A mass humanitarian effort focused on responding to the famine declaration. Still, there were significant challenges for agencies delivering food in famine affected areas. Fighting prevented civilians from reach food distribution sites.[26] In other cases, civilians reported that food they received was taken by soldiers involved in the fighting.[26] UN officials said President Salva Kiir Mayardit was blocking food deliveries to some areas,[27] though Kiir said on 21 February that the government would allow "unimpeded access" to aid organizations.[28]

In addition, parts of South Sudan did not have rain in two years.[29] According to United Nations Food and Agriculture Organization Representative Serge Tissot, "Our worst fears have been realised. Many families have exhausted every means they have to survive. The people are predominantly farmers and war has disrupted agriculture. They’ve lost their livestock, even their farming tools. For months there has been a total reliance on whatever plants they can find and fish they can catch."[5]

The reports also warned that about 5.5 million people, half of South Sudan's population, were expected to suffer food shortages and insecurity by July 2017. According to Jeremy Hopkins, the South Sudan representative for the UN children's agency, more than 200,000 children were at risk of death from malnutrition in the country.[30]


Government of South SudanEdit

Days after the declaration of famine, the government raised the price of a business visa from $100 to $10,000, mostly aimed at aid workers, citing a need to increase government revenue.[31] U.N. officials said that President Salva Kiir Mayardit was blocking food deliveries to some areas.[27]

United NationsEdit

In 2016 several UN agencies and other relief agencies intensified their efforts, setting a new record for post-independence South Sudan by reaching four million people with 265,000 metric tons of food assistance and $13.8 million in cash assistance.[5] According to the UN Children's Fund Deputy Executive Director and UN Assistant Secretary General Justin Forsyth, "Nobody should be dying of starvation in 2017. There is enough food in the world, we have enough capability in terms of the humanitarian community. In South Sudan, UNICEF has 620 feeding centres for severely malnourished children, so the places where children are dying are places we can't get to, or get to only occasionally. If there was access, we could save all of these children's lives."[32] Furthermore, UNICEF warned that more than 1 million children in South Sudan are subjected to malnutrition.[33]

European UnionEdit

On 21 February, the United Kingdom said that it would issue £100 million in aid to South Sudan in 2017, while the European Union said that it would send £69 million.[34]


In March 2017, Canada government announced $37 million in funding for UN agencies and non-governmental humanitarian organizations working to address famine in South Sudan.[35] In June 2017, the Canadian government $86 Million (CAD) in funding to assist in the response to South Sudan's famine and conflict.[36]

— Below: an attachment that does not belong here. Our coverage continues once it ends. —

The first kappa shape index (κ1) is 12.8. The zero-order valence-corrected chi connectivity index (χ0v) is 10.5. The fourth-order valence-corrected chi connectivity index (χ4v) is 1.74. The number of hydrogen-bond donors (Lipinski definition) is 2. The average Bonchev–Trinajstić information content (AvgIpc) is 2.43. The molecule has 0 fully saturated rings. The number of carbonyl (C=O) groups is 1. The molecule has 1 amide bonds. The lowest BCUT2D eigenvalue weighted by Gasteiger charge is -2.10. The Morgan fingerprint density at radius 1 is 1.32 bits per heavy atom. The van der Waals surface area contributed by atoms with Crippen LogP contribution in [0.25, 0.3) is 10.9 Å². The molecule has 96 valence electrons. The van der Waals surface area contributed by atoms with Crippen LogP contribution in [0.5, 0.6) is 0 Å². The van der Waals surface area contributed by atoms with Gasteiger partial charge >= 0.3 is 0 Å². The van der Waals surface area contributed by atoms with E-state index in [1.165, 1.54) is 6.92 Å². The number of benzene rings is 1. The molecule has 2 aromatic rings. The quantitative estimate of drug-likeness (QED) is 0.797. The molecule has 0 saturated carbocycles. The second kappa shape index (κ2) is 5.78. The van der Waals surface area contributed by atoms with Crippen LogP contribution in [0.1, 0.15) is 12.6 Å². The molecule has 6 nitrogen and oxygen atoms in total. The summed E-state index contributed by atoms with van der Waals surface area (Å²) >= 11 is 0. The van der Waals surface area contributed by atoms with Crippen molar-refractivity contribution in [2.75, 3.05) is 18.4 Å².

Ongoing Famine (2018)Edit


One year after famine was declared in 2017 in South Sudan, three United Nations agencies warned without sustained humanitarian assistance and access, there could be a danger of severely food insecurity in the coming months; this would threaten more than seven million people in the crisis-torn country---almost two-thirds of the South Sudanese population. Namely, in January 2018, there was a 40 percent increase in the number of severely food insecure people, compared to a year ago in 2017. According to an Integrated Food Security Phase Classification report, a total of 5.3 million people---nearly half the population--- were struggling to find enough food each day and in “crisis” or “emergency” levels of food insecurity. [37]


1.2 million children under five years of age severely malnourished. Increases in acute malnutrition are due to serious food insecurity, widespread conflict and displacement, poor access to services, high morbidity, extremely poor diets, and poor sanitation and hygiene. In the former counties of Renk, Nyirol, Duk, Twic East and Pibor (Greater Upper Nile region) during the March-May period, Global Acute Malnutrition rates were over 20 percent, which was above WHO’s 15-percent emergency threshold.[38]

The period of the lean season between May and July and the ongoing conflicts continuously worsened the famine. Members of a working group including South Sudanese and UN officials called this year "the toughest year on record.”[39] By September, relentless conflicts and the lean season pushed 6.1 million people - nearly 60 percent of the population – into extreme hunger. “More than 6 million lives shattered by hunger are just too many,” said Pierre Gauthier, FAO’s Acting Representative in South Sudan. “Assessment after assessment, we find that conflict is the main driver of this desperate situation, making it impossible for farmers to get back on their feet. We are reaching as many people as we can, in almost every county, but it is critical to end the conflict and sustain peace to prevent an already severe food insecurity situation from deteriorating even further. This IPC demonstrates clearly that if the people of South Sudan have peace, they will be able to improve their own resilience and food security situation.”[40]

Responses (2018)Edit

United NationsEdit

Many UN officials believed that man-made conflicts caused the high levels of widespread hunger across the country. The Food and Agriculture Organization of the United Nations (FAO), the United Nations Children's Fund (UNICEF) and World Food Programme (WFP), therefore, called for a sustainable peace across the country, and unhindered, safe access to all areas where people who survived the fighting but are left with nothing, and need life-saving assistance.[41] In addition, these three UN organizations offered assistance to address the food crisis through various strategies.

The Food and Agriculture Organization of the United Nations (FAO)Edit

FAO attempted to restore the country's agriculture sector by supporting the farmers with seeds and tools. By the end of September, FAO already distributed over 4,800 tons of crop seeds to approximately 1.4 million farmers. Because many South Sudanese relied on their livestocks to survive, FAO also subsidized the fishermen and pastoralists, including providing essential animal health services to protect livestocks.

The United Nations Children's Fund (UNICEF)Edit

Since the beginning of 2018, numerous outpatient treatment programmes (OTP) and stabilization centers established by the UNICEF admitted 147,421 children who suffered from severe acute malnutrition. This number represents 69% of the 215,312 target for 2018 and 55% of the 269,140 Severe Acute Malnutrition caseload for this year. 89% of these children fully recovered from this devastating epidemic.